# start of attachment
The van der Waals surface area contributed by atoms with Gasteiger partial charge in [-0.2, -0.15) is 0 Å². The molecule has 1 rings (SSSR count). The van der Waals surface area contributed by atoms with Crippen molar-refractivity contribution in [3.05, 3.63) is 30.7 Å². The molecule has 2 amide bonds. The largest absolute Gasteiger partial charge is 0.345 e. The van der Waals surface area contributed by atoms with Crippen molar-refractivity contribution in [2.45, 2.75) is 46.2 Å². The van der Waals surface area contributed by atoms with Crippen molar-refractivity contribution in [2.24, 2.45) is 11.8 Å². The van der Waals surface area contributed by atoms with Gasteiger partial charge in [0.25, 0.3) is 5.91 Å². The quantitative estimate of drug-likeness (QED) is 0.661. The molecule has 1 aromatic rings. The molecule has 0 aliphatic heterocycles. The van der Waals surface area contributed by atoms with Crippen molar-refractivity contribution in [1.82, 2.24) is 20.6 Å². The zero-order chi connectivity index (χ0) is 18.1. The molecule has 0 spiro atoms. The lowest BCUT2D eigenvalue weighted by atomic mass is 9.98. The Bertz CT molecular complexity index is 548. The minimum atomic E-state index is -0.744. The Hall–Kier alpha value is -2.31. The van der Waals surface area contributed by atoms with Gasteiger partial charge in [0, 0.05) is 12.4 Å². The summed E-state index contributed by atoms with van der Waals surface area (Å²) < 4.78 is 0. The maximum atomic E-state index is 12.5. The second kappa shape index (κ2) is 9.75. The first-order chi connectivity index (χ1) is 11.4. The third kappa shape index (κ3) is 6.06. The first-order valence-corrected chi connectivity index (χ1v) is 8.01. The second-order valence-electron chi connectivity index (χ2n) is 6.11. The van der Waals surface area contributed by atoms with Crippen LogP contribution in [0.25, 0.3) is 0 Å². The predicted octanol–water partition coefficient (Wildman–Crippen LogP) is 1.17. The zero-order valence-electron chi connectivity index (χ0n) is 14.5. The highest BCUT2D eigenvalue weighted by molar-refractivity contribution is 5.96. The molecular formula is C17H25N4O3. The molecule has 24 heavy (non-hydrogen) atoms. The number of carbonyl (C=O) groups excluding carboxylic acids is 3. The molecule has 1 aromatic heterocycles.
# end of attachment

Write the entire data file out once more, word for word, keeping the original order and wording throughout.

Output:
The van der Waals surface area contributed by atoms with Gasteiger partial charge in [-0.2, -0.15) is 0 Å². The molecule has 1 rings (SSSR count). The van der Waals surface area contributed by atoms with Crippen molar-refractivity contribution in [3.05, 3.63) is 30.7 Å². The molecule has 2 amide bonds. The largest absolute Gasteiger partial charge is 0.345 e. The van der Waals surface area contributed by atoms with Crippen molar-refractivity contribution in [2.45, 2.75) is 46.2 Å². The van der Waals surface area contributed by atoms with Crippen molar-refractivity contribution in [2.24, 2.45) is 11.8 Å². The van der Waals surface area contributed by atoms with Gasteiger partial charge in [0.25, 0.3) is 5.91 Å². The quantitative estimate of drug-likeness (QED) is 0.661. The molecule has 1 aromatic rings. The molecule has 0 aliphatic heterocycles. The van der Waals surface area contributed by atoms with Crippen molar-refractivity contribution in [1.82, 2.24) is 20.6 Å². The zero-order chi connectivity index (χ0) is 18.1. The molecule has 0 spiro atoms. The lowest BCUT2D eigenvalue weighted by atomic mass is 9.98. The Bertz CT molecular complexity index is 548. The minimum atomic E-state index is -0.744. The Hall–Kier alpha value is -2.31. The van der Waals surface area contributed by atoms with Gasteiger partial charge in [0, 0.05) is 12.4 Å². The summed E-state index contributed by atoms with van der Waals surface area (Å²) < 4.78 is 0. The maximum atomic E-state index is 12.5. The second kappa shape index (κ2) is 9.75. The first-order chi connectivity index (χ1) is 11.4. The third kappa shape index (κ3) is 6.06. The first-order valence-corrected chi connectivity index (χ1v) is 8.01. The second-order valence-electron chi connectivity index (χ2n) is 6.11. The van der Waals surface area contributed by atoms with Crippen LogP contribution in [0.25, 0.3) is 0 Å². The predicted octanol–water partition coefficient (Wildman–Crippen LogP) is 1.17. The zero-order valence-electron chi connectivity index (χ0n) is 14.5. The highest BCUT2D eigenvalue weighted by molar-refractivity contribution is 5.96. The molecular formula is C17H25N4O3. The molecule has 24 heavy (non-hydrogen) atoms. The number of carbonyl (C=O) groups excluding carboxylic acids is 3. The molecule has 1 aromatic heterocycles.